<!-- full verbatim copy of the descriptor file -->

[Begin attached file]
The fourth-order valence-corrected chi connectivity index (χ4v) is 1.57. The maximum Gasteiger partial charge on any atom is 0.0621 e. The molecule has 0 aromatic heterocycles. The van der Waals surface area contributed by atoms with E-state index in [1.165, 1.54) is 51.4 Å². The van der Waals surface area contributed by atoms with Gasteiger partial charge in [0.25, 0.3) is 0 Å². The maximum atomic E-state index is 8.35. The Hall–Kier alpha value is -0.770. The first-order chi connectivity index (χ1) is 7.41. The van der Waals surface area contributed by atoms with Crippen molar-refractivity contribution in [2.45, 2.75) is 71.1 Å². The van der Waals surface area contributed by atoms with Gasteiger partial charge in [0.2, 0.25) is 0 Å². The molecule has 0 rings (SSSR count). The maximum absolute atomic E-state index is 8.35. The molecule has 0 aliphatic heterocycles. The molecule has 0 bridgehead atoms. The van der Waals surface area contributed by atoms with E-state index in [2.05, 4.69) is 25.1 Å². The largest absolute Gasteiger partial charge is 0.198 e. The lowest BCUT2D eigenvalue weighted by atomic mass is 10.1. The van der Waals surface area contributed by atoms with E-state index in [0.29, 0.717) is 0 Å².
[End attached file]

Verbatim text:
The fourth-order valence-corrected chi connectivity index (χ4v) is 1.57. The maximum Gasteiger partial charge on any atom is 0.0621 e. The molecule has 0 aromatic heterocycles. The van der Waals surface area contributed by atoms with E-state index in [1.165, 1.54) is 51.4 Å². The van der Waals surface area contributed by atoms with Gasteiger partial charge in [0.25, 0.3) is 0 Å². The maximum atomic E-state index is 8.35. The Hall–Kier alpha value is -0.770. The first-order chi connectivity index (χ1) is 7.41. The van der Waals surface area contributed by atoms with Crippen molar-refractivity contribution in [2.45, 2.75) is 71.1 Å². The van der Waals surface area contributed by atoms with Gasteiger partial charge in [0.2, 0.25) is 0 Å². The molecule has 0 rings (SSSR count). The maximum absolute atomic E-state index is 8.35. The molecule has 0 aliphatic heterocycles. The molecule has 0 bridgehead atoms. The van der Waals surface area contributed by atoms with E-state index in [2.05, 4.69) is 25.1 Å². The largest absolute Gasteiger partial charge is 0.198 e. The lowest BCUT2D eigenvalue weighted by atomic mass is 10.1. The van der Waals surface area contributed by atoms with E-state index in [0.29, 0.717) is 0 Å².